Statewide Harm Reduction Coalition and Jail/Prison Moratorium Endorsers
American Civil Liberties Union – Massachusetts (Moratorium Endorser) . American Friends Service Committee - National . American Friends Service
Committee - NE Region . American Friends Service Committee - Western MA . Felix Arroyo, Boston City Council . ARISE for Social Justice . BAGLY .
Center for Popular Economics . Chuck Turner, Boston City Council . Citizens for Participation in Political Action . Community Change, Inc. – Boston .
Community Church of Boston . Connecticut River Valley Green-Rainbow Party . Criminal Justice Institute, Harvard School of Law (Moratorium
Endorser) . Critical Resistance . Drug Policy Forum of Massachusetts . Efficacy . Freedom Center . Grammas for Ganja . Holyoke Girls, Inc. .
Jericho – Boston . Peter Kocot, 1st Hampshire District Rep. (Moratorium Endorser) . Mass. Welfare Rights Union . Out Now . Paloma House . Prison
Book Program – Quincy . Prison Book Project – Western MA . Root 9 Collective . Springfield Catholic Workers . Survivors Inc. . Through Barbed
Wire . Tom Mooney Local Socialist Party USA . UAW Local 2322 . Western Massachusetts International Action Center/Troops Out Now .
Women's International League for Peace and Freedom - Boston
For Immediate Release: March 13, 2006
Contact: Holly Richardson
Statewide Harm Reduction Coalition (SHaRC)
With Liberty and Justice for Some: Incarceration is not an equal opportunity punishment
CHICOPEE, MA – On Thursday, March 16, 2006 at 9:00am, organizers and allies of the Statewide Harm Reduction
Coalition (SHaRC) will gather for the seventh demonstration to resist the construction of the new Chicopee women’s jail
(701 Center Street). While previous gatherings have focused on open space, healthcare, low-income housing, positive
jobs creation, and education, this protest will draw attention to racism within the prison and criminal justice industries.
There are currently over 2 million people locked up in jails and prisons across the United States. The “land of the free”
now incarcerates more people than anywhere else in the world. According to the Bureau of Justice Statistics, as of June
2004, the US incarceration rate was 726 per 100,000 residents. However, when you break down the statistics you see
that incarceration is not an equal opportunity punishment. For instance, in 2004, incarceration rates were for Whites, 393
per 100,000; Latinos: 957 per 100,000; and Blacks: 2,531 per 100,000.
Michael Hall, Youth Community Organizer from Out Now and SHaRC understands these statistics. “I’m an African-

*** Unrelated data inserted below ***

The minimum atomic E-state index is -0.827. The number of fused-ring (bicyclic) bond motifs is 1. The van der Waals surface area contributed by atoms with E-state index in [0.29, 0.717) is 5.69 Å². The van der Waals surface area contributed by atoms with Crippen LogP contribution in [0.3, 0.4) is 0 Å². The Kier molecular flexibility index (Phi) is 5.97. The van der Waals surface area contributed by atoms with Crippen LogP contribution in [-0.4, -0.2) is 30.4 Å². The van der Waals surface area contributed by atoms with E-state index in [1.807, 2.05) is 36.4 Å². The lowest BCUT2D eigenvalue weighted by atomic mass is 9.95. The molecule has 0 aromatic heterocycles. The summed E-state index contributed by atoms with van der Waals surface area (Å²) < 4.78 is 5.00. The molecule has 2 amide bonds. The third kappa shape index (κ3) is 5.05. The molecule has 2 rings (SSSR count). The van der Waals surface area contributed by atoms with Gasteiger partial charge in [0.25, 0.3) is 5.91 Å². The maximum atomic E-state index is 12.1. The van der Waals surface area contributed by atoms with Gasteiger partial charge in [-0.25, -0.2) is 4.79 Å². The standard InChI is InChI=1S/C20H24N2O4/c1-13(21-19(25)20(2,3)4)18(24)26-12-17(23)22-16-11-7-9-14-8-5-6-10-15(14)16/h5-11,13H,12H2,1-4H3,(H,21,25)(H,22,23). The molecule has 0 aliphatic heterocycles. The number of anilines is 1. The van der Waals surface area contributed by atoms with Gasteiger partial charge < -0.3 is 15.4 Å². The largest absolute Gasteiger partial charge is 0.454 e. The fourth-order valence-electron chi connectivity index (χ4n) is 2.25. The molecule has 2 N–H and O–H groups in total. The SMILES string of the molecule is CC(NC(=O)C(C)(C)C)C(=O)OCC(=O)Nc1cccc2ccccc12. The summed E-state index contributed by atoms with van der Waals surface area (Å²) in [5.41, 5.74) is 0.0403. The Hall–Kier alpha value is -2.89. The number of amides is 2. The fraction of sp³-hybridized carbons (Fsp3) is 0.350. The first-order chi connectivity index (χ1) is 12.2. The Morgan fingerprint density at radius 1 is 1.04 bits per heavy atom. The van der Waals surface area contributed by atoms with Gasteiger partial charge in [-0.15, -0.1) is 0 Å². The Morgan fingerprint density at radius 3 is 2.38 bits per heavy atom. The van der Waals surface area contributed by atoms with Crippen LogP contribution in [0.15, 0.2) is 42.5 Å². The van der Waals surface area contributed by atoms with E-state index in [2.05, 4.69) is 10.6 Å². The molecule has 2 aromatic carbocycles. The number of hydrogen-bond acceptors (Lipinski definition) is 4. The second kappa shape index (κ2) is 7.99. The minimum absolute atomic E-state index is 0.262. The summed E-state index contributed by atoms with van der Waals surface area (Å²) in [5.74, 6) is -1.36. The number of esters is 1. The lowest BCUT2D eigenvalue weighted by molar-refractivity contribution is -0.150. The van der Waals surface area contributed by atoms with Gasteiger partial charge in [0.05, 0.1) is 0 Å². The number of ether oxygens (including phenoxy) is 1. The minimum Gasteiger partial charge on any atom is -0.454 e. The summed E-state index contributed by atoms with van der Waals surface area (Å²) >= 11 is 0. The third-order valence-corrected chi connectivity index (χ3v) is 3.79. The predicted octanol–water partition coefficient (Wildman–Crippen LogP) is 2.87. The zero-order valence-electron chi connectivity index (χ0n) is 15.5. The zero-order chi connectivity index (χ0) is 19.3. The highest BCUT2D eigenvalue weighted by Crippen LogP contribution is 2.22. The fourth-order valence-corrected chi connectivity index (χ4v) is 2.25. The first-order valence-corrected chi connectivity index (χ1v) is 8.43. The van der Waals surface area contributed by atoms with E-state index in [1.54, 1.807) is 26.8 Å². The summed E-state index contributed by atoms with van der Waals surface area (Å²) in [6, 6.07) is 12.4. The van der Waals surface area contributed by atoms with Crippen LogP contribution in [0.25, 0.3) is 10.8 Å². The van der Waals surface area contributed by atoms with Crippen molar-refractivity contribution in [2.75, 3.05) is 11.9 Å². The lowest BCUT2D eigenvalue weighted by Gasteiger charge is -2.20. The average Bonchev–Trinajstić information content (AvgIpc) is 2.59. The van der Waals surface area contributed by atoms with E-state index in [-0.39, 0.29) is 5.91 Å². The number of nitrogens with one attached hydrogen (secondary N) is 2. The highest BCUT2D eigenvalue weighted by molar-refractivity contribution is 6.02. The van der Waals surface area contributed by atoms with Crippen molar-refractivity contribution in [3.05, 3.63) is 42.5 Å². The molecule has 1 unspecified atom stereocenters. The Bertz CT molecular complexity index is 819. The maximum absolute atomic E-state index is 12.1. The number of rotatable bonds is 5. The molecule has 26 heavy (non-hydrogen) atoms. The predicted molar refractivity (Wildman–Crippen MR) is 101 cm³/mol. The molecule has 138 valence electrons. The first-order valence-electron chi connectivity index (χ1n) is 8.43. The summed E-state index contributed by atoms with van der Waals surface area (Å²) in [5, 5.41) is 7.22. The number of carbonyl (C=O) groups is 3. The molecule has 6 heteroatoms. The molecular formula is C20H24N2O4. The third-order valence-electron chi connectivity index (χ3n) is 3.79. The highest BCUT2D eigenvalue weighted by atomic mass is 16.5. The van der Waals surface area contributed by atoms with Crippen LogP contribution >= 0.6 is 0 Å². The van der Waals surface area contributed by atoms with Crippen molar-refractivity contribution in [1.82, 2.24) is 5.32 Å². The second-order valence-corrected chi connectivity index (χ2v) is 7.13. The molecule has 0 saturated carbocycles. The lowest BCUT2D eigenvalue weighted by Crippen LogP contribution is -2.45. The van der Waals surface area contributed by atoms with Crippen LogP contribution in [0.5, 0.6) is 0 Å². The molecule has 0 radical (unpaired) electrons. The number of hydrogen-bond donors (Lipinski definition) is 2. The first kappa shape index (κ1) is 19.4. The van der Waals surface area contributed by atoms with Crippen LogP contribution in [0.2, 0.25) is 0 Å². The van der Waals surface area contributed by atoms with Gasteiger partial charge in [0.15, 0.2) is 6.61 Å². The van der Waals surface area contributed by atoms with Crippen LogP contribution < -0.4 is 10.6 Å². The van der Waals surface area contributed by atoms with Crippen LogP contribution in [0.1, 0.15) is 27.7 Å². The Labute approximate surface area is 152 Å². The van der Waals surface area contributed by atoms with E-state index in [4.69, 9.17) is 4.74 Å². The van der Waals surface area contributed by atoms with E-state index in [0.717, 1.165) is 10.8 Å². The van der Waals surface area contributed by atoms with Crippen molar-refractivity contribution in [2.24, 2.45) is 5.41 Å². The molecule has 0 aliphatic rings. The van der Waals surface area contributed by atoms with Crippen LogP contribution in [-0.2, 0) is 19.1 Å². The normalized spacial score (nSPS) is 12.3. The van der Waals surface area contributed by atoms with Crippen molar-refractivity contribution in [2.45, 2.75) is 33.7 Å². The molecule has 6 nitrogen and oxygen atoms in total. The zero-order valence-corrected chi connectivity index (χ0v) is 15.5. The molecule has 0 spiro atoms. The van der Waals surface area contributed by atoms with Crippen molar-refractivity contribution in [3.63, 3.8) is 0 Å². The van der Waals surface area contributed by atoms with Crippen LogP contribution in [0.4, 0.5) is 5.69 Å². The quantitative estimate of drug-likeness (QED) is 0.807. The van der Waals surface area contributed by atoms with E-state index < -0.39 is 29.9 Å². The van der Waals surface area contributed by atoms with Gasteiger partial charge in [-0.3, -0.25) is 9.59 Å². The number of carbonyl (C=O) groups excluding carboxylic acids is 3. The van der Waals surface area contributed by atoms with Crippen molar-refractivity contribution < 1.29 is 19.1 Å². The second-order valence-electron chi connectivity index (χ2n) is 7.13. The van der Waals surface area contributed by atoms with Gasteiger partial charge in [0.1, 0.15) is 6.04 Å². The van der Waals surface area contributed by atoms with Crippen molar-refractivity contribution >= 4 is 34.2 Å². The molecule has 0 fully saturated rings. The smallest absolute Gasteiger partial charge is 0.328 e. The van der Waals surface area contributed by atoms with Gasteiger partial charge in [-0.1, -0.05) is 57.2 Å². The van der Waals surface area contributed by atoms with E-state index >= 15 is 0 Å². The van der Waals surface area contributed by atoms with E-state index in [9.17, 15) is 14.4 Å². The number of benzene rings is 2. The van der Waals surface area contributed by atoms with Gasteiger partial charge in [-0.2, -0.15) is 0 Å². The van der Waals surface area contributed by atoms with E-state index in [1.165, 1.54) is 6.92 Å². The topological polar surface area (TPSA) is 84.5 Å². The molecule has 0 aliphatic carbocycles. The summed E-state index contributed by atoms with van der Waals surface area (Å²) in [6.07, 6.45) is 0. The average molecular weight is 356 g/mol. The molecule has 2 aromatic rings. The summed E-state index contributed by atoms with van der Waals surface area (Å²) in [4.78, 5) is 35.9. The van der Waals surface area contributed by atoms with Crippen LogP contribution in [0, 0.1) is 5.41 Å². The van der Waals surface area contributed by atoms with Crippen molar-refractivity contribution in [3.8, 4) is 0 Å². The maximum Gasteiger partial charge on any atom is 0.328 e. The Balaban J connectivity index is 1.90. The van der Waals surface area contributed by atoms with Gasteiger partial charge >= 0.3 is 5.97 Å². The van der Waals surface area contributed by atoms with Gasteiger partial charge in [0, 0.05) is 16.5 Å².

American male. I understand this as well as anyone. I have 4 older brothers, all of whom have been in and out of jail.
One just went back to jail last week. I’m the first in my family to graduate high school and go on to college. I know what
I’m up against.” Christopher Rios, also of Out Now adds, “My high school teachers haven’t had contracts for years and
the money that does get spent on our schools goes into surveillance cameras and metal detectors rather than books; and,
in the meantime, three miles down the road there is enough money to keep the construction of a new jail going smoothly.
What’s wrong with that picture?”
“It is just unbelievable to me that a new jail is being built in Chicopee while the people of my community can barely
survive,” states Solobia Hutchins, Arise for Social Justice/SHaRC. “In Springfield, they just keep talking about putting
more and more money into policing to address issues of crime. Doesn’t anyone get it? The police are not seen as
‘protectors’ in poor communities or communities of color; and especially to our young African-American brothers. The
police racially profile us, arrest us, send us into a court system that’s generally against us then we’re sent off to jail,” adds
“There are great human costs too,” says local Social Worker/SHaRC member, Kimberly Milberg. “The wasted lives,
wrecked families, and the resulting traumatized and troubled children — are all immeasurable factors we see taking a toll
on the already weakened poor communities and communities of color,” Milberg adds.
Jo Comerford, AFSC/SHaRC states, “The War on Drugs has perhaps been the single greatest force behind the growth of
the prison population, with the number of incarcerated drug offenders seeing a twelve-fold increase since 1980. In 2000,
22% of those in federal and state prisons were convicted on drug charges; and, even more troubling than the general
number of persons in prison is the extent to which those men and women are African-American. Although blacks account
for only 12% of the U.S. population, 44% of all prisoners in the United States are black.” Andrea Hornbein, Community
Church of Boston/SHaRC adds, “And, the percentages are no better in our county jails, where a majority of those
incarcerated are convicted of drug and drug-related charges, are serving sentences of less than 2.5 years, and are
disproportionately people of color. It’s time to awaken all of our communities to these facts!”